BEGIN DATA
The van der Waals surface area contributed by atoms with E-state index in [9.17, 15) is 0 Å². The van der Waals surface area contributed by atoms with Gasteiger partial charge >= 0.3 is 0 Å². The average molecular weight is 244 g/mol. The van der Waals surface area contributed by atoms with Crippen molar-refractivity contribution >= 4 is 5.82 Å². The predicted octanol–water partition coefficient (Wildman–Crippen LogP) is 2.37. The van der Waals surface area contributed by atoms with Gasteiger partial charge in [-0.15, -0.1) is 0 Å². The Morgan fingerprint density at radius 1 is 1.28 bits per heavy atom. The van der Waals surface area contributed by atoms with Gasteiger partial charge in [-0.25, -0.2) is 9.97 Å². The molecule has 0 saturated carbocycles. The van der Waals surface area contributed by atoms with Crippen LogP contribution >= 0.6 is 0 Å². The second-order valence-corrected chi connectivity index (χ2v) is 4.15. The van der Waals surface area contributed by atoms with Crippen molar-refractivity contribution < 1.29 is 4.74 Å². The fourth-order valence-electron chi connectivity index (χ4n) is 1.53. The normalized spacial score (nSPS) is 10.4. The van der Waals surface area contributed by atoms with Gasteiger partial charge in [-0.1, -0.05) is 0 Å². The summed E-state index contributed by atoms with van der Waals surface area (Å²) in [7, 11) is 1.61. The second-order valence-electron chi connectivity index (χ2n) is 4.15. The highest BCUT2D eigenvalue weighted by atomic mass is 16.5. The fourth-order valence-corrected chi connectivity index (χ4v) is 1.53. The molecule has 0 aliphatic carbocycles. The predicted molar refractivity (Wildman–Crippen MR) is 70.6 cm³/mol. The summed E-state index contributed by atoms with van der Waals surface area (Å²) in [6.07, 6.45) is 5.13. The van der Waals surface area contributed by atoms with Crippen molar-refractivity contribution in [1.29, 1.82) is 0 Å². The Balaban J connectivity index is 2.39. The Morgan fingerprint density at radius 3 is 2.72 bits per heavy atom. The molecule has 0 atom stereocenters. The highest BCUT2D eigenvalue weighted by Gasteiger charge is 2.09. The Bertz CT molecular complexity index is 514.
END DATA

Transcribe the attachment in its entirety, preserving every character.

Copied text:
The van der Waals surface area contributed by atoms with E-state index in [9.17, 15) is 0 Å². The van der Waals surface area contributed by atoms with Gasteiger partial charge >= 0.3 is 0 Å². The average molecular weight is 244 g/mol. The van der Waals surface area contributed by atoms with Crippen molar-refractivity contribution >= 4 is 5.82 Å². The predicted octanol–water partition coefficient (Wildman–Crippen LogP) is 2.37. The van der Waals surface area contributed by atoms with Gasteiger partial charge in [-0.15, -0.1) is 0 Å². The Morgan fingerprint density at radius 1 is 1.28 bits per heavy atom. The van der Waals surface area contributed by atoms with Gasteiger partial charge in [-0.25, -0.2) is 9.97 Å². The molecule has 0 saturated carbocycles. The van der Waals surface area contributed by atoms with Crippen LogP contribution >= 0.6 is 0 Å². The second-order valence-corrected chi connectivity index (χ2v) is 4.15. The van der Waals surface area contributed by atoms with Crippen molar-refractivity contribution < 1.29 is 4.74 Å². The fourth-order valence-electron chi connectivity index (χ4n) is 1.53. The normalized spacial score (nSPS) is 10.4. The van der Waals surface area contributed by atoms with Gasteiger partial charge in [-0.1, -0.05) is 0 Å². The summed E-state index contributed by atoms with van der Waals surface area (Å²) in [7, 11) is 1.61. The second-order valence-electron chi connectivity index (χ2n) is 4.15. The highest BCUT2D eigenvalue weighted by atomic mass is 16.5. The fourth-order valence-corrected chi connectivity index (χ4v) is 1.53. The molecule has 0 aliphatic carbocycles. The predicted molar refractivity (Wildman–Crippen MR) is 70.6 cm³/mol. The summed E-state index contributed by atoms with van der Waals surface area (Å²) in [6.07, 6.45) is 5.13. The van der Waals surface area contributed by atoms with Crippen molar-refractivity contribution in [1.29, 1.82) is 0 Å². The Balaban J connectivity index is 2.39. The Morgan fingerprint density at radius 3 is 2.72 bits per heavy atom. The molecule has 0 atom stereocenters. The highest BCUT2D eigenvalue weighted by Gasteiger charge is 2.09. The Bertz CT molecular complexity index is 514.